This video, featuring EN Automation’s Kevin Collins, technical director, and Brad Shade, senior principal control systems engineer, explains how to query a galaxy database in order to retrieve extra information and complement current capabilities.
They begin with a basic walkthrough of the tooling they display on screen, including a dev system and SQL server management studio. This is the tool used to connect to the system platform database that is created alongside your galaxy.
Next, they displayed a database called sandbox, the system platform IDE, and a sandbox galaxy that they did their queries against. They used a CQL server management studio to begin their change log query, which enables users to see what has happened in their galaxy or retrieve objects that may have changed.
One of the main tables used is the G Object Change Log. This table not only defines each object in the galaxy server, but it also contains all change log information for each one, including what was changed, when, who did so, and any comments made.
The query was organized into two columns and includes the ability to filter for the specific information being searched for. These built-in capabilities allow for plenty of flexibility, whether users are searching for a timestamp, undeployed changes, or other items.
Queries such as this have been used at several clients’ facilities and allowed them to see changes made in their galaxy during a particular time frame. This can help to show that their system has stabilized from development or troubleshooting.
Another feature of a galaxy database is the ability to look at IO references and query against a table or tables that provide a parent template and IO mapping.
Taking advantage of this allows users to pull IO mappings directly from the galaxy database, search for an input source or wild card, and even run stat. This information means users can use the IDE to reference them.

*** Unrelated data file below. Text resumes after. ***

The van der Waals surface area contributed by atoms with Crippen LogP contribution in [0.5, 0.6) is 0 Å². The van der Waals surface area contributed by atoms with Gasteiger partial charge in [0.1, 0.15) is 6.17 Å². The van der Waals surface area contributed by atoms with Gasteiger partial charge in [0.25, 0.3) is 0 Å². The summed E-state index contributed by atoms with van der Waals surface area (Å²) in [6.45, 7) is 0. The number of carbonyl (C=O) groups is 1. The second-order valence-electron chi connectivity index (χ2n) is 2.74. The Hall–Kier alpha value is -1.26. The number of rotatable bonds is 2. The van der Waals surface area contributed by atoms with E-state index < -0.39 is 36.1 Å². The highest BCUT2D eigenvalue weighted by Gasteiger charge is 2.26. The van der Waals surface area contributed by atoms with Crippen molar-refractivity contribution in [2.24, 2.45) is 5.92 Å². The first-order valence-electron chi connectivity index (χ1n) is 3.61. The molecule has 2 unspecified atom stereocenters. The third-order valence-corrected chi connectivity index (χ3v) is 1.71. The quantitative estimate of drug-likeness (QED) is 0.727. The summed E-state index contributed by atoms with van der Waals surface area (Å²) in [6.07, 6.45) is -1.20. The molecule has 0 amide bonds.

When it comes to uses for this type of query and resulting information, some examples include updating references, moving register mappings, and searching for a specific object, OPC client object, or scan group. These, and others like them, narrow the scope.
Another tool is the orchestral object attribute, update load builder. It was built to expedite EN Automation’s development projects and allow for quick updates to specific attributes in the system platform galaxy. These include alarm priorities, IO mappings, and auto IO binding. It’s a very efficient way to pull IO information from the database.
The last query discussed in the video is the ID’s security models. This is used to answer client questions about the security configuration in their galaxy and which objects are in each security group. This query is a huge time-saver compared to paging through the ID in a large system with many objects.
Using these types of queries creates an environment in which users can do a little more and dig a little deeper. It also helps to answer questions when a client is upgrading or would like to better understand how things such as security are configured.
A word of caution: One important thing to remember is to not modify tables in the galaxy base with queries you’re doing. Modifying directly within tables is not a supported feature; instead, select statements without making changes.